The Bedouin Cricket Club

 In this week’s piece I would like to turn my attention away from batting, temporarily.
The thing about bowlers is, like golfers and darters, the very best will hardly ever actually bowl. In fact these guys are so good they are often confined to the amateur game where I play. It’s a toughie having to open the batting against some of these guys with strike rates so low they barely even get their inner thighs’ dirty. Glenn McGrath was one of the few well known quick’s with this type of record. A fine record which suffered after Ramnaresh Sarwan told him about his wife’s affair with Brian Lara’s penis. His strike rate was then in the Pollock, Hadlee range of mediocrity.
Out there in the shires, beneath the shires if you will, lolloping gaily up the slope at the pavilion end on the flat unremembered hills of Albion if I may extemporise here briefly in my mind’s eye; there exists a kind of bowler not in need of Larwood’s dash or Lock’s turn, or Salisbury’s beamer – a man who will beguile with something impossible to describe further in this article.
My wandering side are so short of bowlers that I, The Young Batsman, had to have a twirl last season. I call it a twirl. Some onlookers have likened my action to Derek Pringle. It seems so apt that a misunderstood but brilliant all rounder who writes beautifully should be compared to me.
Anyway, I rolled up to the wicket – and discovered something. How edifying to have one’s suspicions confirmed in three or maybe four paces (I can’t remember). What became abundantly clear to me as I dirtied myself in the grubby ‘third discipline’ of our beautiful game is that bowlers and umpires collude in the most dirty and underhand of manners.
The umpire that afternoon, let’s call him Bert (Albert Trott, 44 High Road, East Grinstead, Sussex  RH19 8UT) had earlier that day mistakenly adjudicated that a ball I somehow misjudged was going on to hit the stumps had it not collided hard in to my back pad first. The only thing he had missed in this sequence of events was that I had taken my eye off the bowler’s arm for one second and noted the man about to deliver had a supreme likeness to Richard Whiteley, the late Countdown host. Inexplicably I had, in the blink of a millisecond, obviously not fully coming to terms with Whiteley’s early passing back in 2008, welled up with moisture in the eye ball region. This rogue tear, this overcoming with compassion so strong that my steely concentration could not keep it out, meant that I misjudged the ball and inside edged it on to my pad.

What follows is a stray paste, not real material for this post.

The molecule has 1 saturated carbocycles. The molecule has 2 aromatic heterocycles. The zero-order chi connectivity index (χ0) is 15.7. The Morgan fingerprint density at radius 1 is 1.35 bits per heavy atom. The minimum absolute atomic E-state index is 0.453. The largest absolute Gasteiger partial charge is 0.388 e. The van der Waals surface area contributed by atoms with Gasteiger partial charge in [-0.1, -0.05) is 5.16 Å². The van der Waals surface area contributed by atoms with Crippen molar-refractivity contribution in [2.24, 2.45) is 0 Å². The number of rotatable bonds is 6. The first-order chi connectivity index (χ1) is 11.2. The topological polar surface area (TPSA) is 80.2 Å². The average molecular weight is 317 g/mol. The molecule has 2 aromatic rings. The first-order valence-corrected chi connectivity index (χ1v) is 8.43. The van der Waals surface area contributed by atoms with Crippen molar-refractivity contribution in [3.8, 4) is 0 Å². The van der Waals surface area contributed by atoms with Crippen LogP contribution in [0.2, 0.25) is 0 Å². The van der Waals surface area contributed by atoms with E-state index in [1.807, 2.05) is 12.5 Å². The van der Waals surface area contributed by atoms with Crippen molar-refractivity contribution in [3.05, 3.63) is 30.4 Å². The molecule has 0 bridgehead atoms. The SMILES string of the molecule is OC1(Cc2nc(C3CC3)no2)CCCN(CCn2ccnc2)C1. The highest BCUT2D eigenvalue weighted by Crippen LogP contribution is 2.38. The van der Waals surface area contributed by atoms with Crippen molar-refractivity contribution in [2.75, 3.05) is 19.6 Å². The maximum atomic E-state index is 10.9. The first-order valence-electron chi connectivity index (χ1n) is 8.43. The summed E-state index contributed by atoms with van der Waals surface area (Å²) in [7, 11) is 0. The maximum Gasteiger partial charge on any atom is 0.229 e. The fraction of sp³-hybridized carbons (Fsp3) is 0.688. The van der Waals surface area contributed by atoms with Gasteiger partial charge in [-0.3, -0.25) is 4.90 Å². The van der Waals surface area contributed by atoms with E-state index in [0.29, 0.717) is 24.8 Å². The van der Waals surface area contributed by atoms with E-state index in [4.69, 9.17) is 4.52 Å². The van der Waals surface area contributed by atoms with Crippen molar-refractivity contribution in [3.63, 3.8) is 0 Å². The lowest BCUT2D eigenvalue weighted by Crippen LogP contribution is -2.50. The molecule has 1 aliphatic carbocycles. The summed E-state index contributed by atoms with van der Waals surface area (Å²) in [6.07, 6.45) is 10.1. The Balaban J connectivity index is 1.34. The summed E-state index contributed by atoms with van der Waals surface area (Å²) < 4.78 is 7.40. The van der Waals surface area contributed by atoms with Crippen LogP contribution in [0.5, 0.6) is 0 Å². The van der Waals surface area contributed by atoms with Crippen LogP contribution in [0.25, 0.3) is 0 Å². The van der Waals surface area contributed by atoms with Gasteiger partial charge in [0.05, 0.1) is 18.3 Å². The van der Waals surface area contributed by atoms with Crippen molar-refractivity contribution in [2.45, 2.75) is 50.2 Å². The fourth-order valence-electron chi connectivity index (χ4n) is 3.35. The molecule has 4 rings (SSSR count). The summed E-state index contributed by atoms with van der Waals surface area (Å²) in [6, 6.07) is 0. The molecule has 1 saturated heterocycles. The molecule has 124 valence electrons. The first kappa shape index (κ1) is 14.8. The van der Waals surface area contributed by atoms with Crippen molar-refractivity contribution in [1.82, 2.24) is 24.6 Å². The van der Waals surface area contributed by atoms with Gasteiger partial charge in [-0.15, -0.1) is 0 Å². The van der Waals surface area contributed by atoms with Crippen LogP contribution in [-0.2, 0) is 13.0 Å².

Injustice? At times like this I think of Nelson Mandela. Anyway, as I worked through my spell that afternoon I realised something was happening between Bert and me. I can only report, with the kind of searing honesty that some people have detected in my batting, a kind of electricity began to flow between me and the man in the coat. Like all really tempestuous congress, our thing that afternoon was fraught with up’s and down’s shall we call them? After I had what I thought was a good shout for lbw turned down (as it dipped, the batter ducked, and anyone with a child’s grasp of geometry could see that was going on to splatter the full set, had his head not got in the way), I ran in next ball consumed with fury.
Somehow, I managed to think on that run up, and pull my famous slower ball out from between the canoe and the train set in the garage of my variations. Down it went, “thlump” said Victim-child’s front pad. Bert stopped me before I’d even had a chance to get down on both knees with a sight I had never ever before taken pleasure from. That of his erect finger.

I was consumed with a sort of sick distasteful joy. I wanted him. I wanted him to do that every time I asked him. I wanted that life. I was glad he couldn’t see, couldn’t hear, could barely even move. No more wondering how he managed to stand up for that long, or whether I would ever have nostril hair that lustrous. I was feeling something weird and sexual about this man.
Walking off later on, ball raised in my right hand, quite loud applause ringing in my ears, I am pleased to say I was feeling myself again. Perspective had returned like a long lost friend, and I was much the better for it. Who would have imagined that the blokes who make it possible for us batsman to bring pleasure to millions, make a pact with the devil? The devils in the white coats.
The Young Batsman
The Young Batsman